Our skipper expertly navigates the small boat through a network of waterways and eventually docks at a big house where other tourist boats take a brief stop. That very moment we learn that apparently a boat ride experience in Inle Lake would almost certainly involve multiple visits to some locally-owned workshops. At one of the stops, we watch how exquisite cloths are made from lotus thread. I had no clue that not only can you use lotus for decorating garden ponds as well as food (the lotus root), but you can also make garments from it. Rarely do I feel the urge to shop when I travel, but if I had brought more cash with me to this workshop, I would have bought one piece of beautiful lotus cloth for my mother.

Into the Floating Gardens

Gliding through the Calm Water

Local Commuters

Houses on Stilts

No Road, Just Waterways

Going to Another Neighborhood

A Multi-story House Precariously Supported by Stilts

A Local Government Office

Which Waterway to Go?

Exploring the Neighborhood

A Beautiful Cloth Made from Lotus Thread

Lunch Break

Hustle and Bustle Near the Market

Reflections of Life

Several hours later on our way back to Nyaung Shwe, after we are seated and ready to go, two women suddenly hop on our boat and sit cross-legged in front of me. Shocked at first, I then realize this is how life is like in a close-knit society where people are used to sharing resources. After a few minutes down a waterway lined with houses, we make a brief stop at a small pier where the women get off. “Kye soo thim ba deh!” they thank us with a big grin.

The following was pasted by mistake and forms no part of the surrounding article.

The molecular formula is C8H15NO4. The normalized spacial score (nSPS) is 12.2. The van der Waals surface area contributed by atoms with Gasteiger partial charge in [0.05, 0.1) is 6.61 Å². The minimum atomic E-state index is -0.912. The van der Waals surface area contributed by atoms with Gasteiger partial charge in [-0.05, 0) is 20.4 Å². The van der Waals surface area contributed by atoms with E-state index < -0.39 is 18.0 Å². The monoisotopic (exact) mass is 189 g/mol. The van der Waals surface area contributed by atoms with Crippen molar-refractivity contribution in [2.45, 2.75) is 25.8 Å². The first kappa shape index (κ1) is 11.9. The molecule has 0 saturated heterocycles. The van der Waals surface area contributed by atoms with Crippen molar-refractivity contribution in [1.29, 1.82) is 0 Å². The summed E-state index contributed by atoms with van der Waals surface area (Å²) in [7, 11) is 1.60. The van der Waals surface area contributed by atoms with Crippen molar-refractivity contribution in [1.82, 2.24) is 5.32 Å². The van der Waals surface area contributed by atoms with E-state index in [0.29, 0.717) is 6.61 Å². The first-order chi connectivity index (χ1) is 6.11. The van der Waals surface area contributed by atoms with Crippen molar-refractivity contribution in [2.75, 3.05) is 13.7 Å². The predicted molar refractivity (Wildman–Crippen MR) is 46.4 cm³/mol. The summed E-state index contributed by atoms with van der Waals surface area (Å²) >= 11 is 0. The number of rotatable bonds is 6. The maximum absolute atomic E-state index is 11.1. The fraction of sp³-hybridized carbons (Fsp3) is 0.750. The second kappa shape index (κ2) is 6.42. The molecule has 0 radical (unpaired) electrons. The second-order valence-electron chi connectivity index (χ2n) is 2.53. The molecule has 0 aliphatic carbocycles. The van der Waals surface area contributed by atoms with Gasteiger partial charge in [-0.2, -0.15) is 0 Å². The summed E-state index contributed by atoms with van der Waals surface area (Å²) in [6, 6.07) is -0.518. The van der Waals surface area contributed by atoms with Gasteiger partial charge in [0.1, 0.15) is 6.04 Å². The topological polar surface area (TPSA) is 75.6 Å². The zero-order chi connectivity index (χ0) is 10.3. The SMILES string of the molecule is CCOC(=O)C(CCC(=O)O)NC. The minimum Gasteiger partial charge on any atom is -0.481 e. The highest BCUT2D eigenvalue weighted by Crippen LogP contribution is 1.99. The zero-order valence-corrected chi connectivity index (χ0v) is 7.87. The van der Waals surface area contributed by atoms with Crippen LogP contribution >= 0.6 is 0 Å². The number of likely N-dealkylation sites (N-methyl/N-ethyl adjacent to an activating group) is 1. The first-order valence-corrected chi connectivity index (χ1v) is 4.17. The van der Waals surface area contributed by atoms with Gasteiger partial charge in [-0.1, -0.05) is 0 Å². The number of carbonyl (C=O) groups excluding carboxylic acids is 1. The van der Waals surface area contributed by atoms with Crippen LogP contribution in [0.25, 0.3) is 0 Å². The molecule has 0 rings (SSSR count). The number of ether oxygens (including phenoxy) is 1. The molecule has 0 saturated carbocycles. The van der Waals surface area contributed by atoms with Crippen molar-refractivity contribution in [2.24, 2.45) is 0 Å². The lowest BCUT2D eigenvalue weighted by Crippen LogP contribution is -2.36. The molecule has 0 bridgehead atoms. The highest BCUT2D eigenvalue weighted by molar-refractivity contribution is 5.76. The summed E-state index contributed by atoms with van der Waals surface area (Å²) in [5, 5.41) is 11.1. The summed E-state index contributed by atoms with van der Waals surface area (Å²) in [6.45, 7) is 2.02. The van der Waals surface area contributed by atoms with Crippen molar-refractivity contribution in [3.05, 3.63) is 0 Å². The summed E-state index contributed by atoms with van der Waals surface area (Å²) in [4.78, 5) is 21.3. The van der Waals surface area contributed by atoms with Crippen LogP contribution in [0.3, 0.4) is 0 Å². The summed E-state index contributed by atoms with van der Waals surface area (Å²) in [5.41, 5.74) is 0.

We dash toward Nyaung Shwe along with other tourist boats, each seeming to have a curved tail of water thanks to the speed. To the west, the sun is slowly setting behind the mountains, giving the lake an ephemeral golden tint. However, as me move further away from the settlement, we come closer to some fishermen who are still busy with their nets. Probably having noticed our penchant for photography by this time, our skipper slows down the boat to allow us to take some final shots of the fishermen before returning to Nyaung Shwe.

Despite being a very popular place for tourists, Inle Lake still is and hopefully will always be that peaceful and magical place the way people remember it. The multitude of workshops – where one can see how boats are made, as well as lotus thread cloths, traditional umbrellas, wood carvings, and silverware – can be overwhelming. But Inle Lake is also a gateway to the partially crumbling ancient ruins of Indein, where fig trees grow atop centuries-old brick stupas and a gilded Buddha is half-buried under a collapsed sanctum. There is always more than meets the eye, and at Inle Lake, there is more than just the lake.

Hitchhiking to Go Home

A Local Buddhist Monastery, Gleaming in the Afternoon Sun

Inle Lake’s Own Obelisk

Some Go Home, So Stay

A Young Fisherman Working at Sunset

Another Fisherman Trying to Catch A Lot of Fish

Sunset over Inle Lake

Posted by

Based in Jakarta, always curious about the world, always fascinated by ancient temples, easily pleased by food.

54 thoughts on “A Waterworld Called Inle”

    • Thanks Yanto. Inle Lake was so beautiful, and a short visit to Indein made the trip even more memorable.


  1. Pingback: Waterworld Called Inle | Rashid's Blog